A Period Folding Chair
The pictures on the left show an antique Middle Eastern chair, possibly 19th or early 20th century Syrian. The one on the right is a similar design from the fifteenth century. Both are examples of a kind of chair that is moderately easy to make and very convenient for SCA purposes, since it folds almost perfectly flat.
The two differ in one significant detail. The chair on the left is symmetrical from the seat down--the short legs are identical to the lower part of the long legs. The chair on the right uses straight short legs, curved long. The latter is a little easier to make, I find it somewhat more attractive, and it is the one for which I have found period examples, so in this article I focus on it while also providing instructions for those who want to try the other version--which I suspect, but cannot yet prove, is also period.
Figure 1 is the side view on the left reduced to a line drawing. Figure 2 is a cutting diagram for the vertical pieces. Dimensions are based on the Syrian chair, which is the only one I have actually been able to measure. The seat is 19 1/2" above the ground, so to make your own chair first determine what seat height you find comfortable and then scale the figure accordingly.
Hardwood lumber often comes in 3/4" planks, misleadingly referred to as "one by É ." While it is possible to use that thickness for the chair, unless you are making it in a child's size you will end up needing a lot of pieces. The chair in Figure 1 is cut from 1 1/4" thick wood. That gives it a seat width of 9x1.25"=11.25", which is reasonably comfortable for most of us.
Once you have decided what kind of wood of what thickness to use and bought it, the next step is to make a pattern. Copy Figure 2--by the time you read this a version of this article should be on my web page available for download--blow it up to whatever size you require, modify for the number of pieces you need, print it out. Paste it to the wood using a little flour-water paste, then saw out the pieces. This is easiest using a band saw, which is how I did mine. If you don't have a band saw you ca n use an electric jig saw, if you don't have that, a hand jig saw--although that may take a while. Drill the holes. Cut the slats for the seat out of the same thickness wood you use for the verticals, using Figure 1 for shape and size.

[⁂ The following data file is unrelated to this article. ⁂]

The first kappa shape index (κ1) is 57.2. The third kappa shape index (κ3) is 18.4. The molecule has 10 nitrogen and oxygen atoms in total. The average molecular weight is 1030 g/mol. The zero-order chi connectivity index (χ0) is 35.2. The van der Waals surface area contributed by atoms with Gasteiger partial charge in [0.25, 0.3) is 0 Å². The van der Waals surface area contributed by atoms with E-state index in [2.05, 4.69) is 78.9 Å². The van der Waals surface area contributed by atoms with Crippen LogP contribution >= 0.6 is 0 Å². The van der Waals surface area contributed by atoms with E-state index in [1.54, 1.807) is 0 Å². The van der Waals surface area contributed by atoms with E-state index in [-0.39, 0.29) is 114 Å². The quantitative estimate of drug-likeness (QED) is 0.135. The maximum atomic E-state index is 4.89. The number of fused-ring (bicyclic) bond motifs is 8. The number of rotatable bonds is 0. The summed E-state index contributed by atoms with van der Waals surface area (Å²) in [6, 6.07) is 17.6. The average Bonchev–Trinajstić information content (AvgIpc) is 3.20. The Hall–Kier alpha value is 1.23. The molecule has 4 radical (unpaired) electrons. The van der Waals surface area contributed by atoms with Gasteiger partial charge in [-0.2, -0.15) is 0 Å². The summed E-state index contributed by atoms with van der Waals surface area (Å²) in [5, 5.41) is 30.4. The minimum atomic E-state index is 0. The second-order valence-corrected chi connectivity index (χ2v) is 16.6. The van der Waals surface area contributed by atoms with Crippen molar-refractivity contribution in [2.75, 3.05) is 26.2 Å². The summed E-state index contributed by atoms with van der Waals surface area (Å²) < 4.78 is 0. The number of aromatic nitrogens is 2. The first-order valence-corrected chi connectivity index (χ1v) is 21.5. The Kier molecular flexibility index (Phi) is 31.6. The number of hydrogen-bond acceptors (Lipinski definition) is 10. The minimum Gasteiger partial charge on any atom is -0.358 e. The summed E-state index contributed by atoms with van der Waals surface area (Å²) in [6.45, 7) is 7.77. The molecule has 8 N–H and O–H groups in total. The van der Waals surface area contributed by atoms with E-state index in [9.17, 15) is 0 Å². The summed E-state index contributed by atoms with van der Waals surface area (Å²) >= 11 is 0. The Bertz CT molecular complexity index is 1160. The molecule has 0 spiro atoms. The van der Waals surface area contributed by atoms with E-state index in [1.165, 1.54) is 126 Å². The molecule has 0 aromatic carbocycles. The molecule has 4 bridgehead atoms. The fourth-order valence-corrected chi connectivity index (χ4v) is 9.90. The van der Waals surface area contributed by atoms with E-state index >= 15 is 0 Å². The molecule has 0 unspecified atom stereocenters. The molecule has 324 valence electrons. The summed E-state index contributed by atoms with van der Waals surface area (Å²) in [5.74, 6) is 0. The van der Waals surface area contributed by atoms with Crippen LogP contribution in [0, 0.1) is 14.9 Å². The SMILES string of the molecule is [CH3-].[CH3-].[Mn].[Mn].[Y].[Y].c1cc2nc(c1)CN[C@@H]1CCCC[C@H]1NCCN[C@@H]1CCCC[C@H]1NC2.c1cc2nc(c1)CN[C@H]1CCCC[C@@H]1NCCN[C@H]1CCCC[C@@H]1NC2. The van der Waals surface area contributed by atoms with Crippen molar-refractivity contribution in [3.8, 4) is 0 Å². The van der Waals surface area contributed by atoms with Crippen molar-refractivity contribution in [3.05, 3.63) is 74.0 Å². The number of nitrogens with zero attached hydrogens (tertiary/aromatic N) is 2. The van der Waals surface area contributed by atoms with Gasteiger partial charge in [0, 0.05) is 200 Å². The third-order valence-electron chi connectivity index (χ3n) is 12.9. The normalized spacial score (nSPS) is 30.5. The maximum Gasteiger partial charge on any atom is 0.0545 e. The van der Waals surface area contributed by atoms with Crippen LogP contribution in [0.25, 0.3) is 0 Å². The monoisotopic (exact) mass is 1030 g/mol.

In my experience, the seat slats are the trickiest part of the whole operation. There are two slightly different kinds--one that pivots on a curved vertical and rests against a straight, one the other way around. When the chair is assembled, the central holes of the two are going to be superimposed, with one dowel running through both. That means that the sum of the distance between the two holes on slat A and the corresponding distance on slat B is going to be the horizontal distance between the hole in a curved vertical that A pivots on and the corresponding hole in a straight vertical that B pivots on. With that distance fixed, an error in the length of a slat or the position of hole of as little as an eighth of an inch results in either a slat that is too long and so keeps all the slats from lying flat or is too short and so leaves a noticeable gap.
The best solution I have found is to make one slat A and one slat B and fiddle with them until you have them exactly right--until you can assemble them with a straight vertical and a curved vertical and dowels through all the holes and have the two slat seat lie flat with no gaps. Then use them as patterns for the rest, making enough so that you have a slat A for every straight vertical and a slat B for every curved vertical. Then assemble the whole thing, trim anything that's a little too long, curse at whatever gaps show up, and replace any slats that, by some malevolent magic, turned out wrong.